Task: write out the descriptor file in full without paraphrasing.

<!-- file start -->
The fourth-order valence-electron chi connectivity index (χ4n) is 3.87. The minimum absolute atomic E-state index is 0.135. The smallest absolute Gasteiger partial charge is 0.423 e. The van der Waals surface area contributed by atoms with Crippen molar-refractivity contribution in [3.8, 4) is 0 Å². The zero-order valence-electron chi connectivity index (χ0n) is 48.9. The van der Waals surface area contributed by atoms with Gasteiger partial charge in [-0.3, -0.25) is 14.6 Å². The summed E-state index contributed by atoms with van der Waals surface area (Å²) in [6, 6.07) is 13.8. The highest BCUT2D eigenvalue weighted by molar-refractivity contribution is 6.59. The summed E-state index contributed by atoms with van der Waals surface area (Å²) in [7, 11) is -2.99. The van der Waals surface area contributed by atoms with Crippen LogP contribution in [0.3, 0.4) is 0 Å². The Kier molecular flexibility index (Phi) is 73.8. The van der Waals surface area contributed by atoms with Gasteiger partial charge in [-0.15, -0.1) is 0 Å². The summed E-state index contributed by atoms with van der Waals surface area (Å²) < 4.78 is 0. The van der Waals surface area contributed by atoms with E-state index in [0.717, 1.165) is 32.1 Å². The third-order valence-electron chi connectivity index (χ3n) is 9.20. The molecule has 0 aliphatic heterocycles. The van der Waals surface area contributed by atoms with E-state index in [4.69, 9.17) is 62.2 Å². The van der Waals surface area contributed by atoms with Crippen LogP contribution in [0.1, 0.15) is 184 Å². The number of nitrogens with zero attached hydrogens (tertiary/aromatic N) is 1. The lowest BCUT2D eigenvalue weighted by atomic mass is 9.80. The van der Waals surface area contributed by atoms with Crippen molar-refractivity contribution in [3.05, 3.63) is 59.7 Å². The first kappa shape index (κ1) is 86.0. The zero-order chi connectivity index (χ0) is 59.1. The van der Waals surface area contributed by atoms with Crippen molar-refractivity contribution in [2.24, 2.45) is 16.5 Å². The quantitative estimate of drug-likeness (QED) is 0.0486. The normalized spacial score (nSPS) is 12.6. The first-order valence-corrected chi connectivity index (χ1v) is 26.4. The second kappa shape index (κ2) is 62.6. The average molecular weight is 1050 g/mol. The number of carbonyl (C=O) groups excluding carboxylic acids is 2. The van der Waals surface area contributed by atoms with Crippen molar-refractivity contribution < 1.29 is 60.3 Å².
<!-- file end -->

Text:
The fourth-order valence-electron chi connectivity index (χ4n) is 3.87. The minimum absolute atomic E-state index is 0.135. The smallest absolute Gasteiger partial charge is 0.423 e. The van der Waals surface area contributed by atoms with Crippen molar-refractivity contribution in [3.8, 4) is 0 Å². The zero-order valence-electron chi connectivity index (χ0n) is 48.9. The van der Waals surface area contributed by atoms with Gasteiger partial charge in [-0.3, -0.25) is 14.6 Å². The summed E-state index contributed by atoms with van der Waals surface area (Å²) in [6, 6.07) is 13.8. The highest BCUT2D eigenvalue weighted by molar-refractivity contribution is 6.59. The summed E-state index contributed by atoms with van der Waals surface area (Å²) in [7, 11) is -2.99. The van der Waals surface area contributed by atoms with Crippen LogP contribution in [0.3, 0.4) is 0 Å². The Kier molecular flexibility index (Phi) is 73.8. The van der Waals surface area contributed by atoms with Gasteiger partial charge in [-0.15, -0.1) is 0 Å². The summed E-state index contributed by atoms with van der Waals surface area (Å²) < 4.78 is 0. The van der Waals surface area contributed by atoms with E-state index in [0.717, 1.165) is 32.1 Å². The third-order valence-electron chi connectivity index (χ3n) is 9.20. The molecule has 0 aliphatic heterocycles. The van der Waals surface area contributed by atoms with E-state index in [4.69, 9.17) is 62.2 Å². The van der Waals surface area contributed by atoms with Crippen LogP contribution in [0.1, 0.15) is 184 Å². The number of nitrogens with zero attached hydrogens (tertiary/aromatic N) is 1. The lowest BCUT2D eigenvalue weighted by atomic mass is 9.80. The van der Waals surface area contributed by atoms with Crippen molar-refractivity contribution in [3.05, 3.63) is 59.7 Å². The first kappa shape index (κ1) is 86.0. The zero-order chi connectivity index (χ0) is 59.1. The van der Waals surface area contributed by atoms with Crippen molar-refractivity contribution in [2.24, 2.45) is 16.5 Å². The quantitative estimate of drug-likeness (QED) is 0.0486. The normalized spacial score (nSPS) is 12.6. The first-order valence-corrected chi connectivity index (χ1v) is 26.4. The second kappa shape index (κ2) is 62.6. The average molecular weight is 1050 g/mol. The number of carbonyl (C=O) groups excluding carboxylic acids is 2. The van der Waals surface area contributed by atoms with Crippen molar-refractivity contribution < 1.29 is 60.3 Å².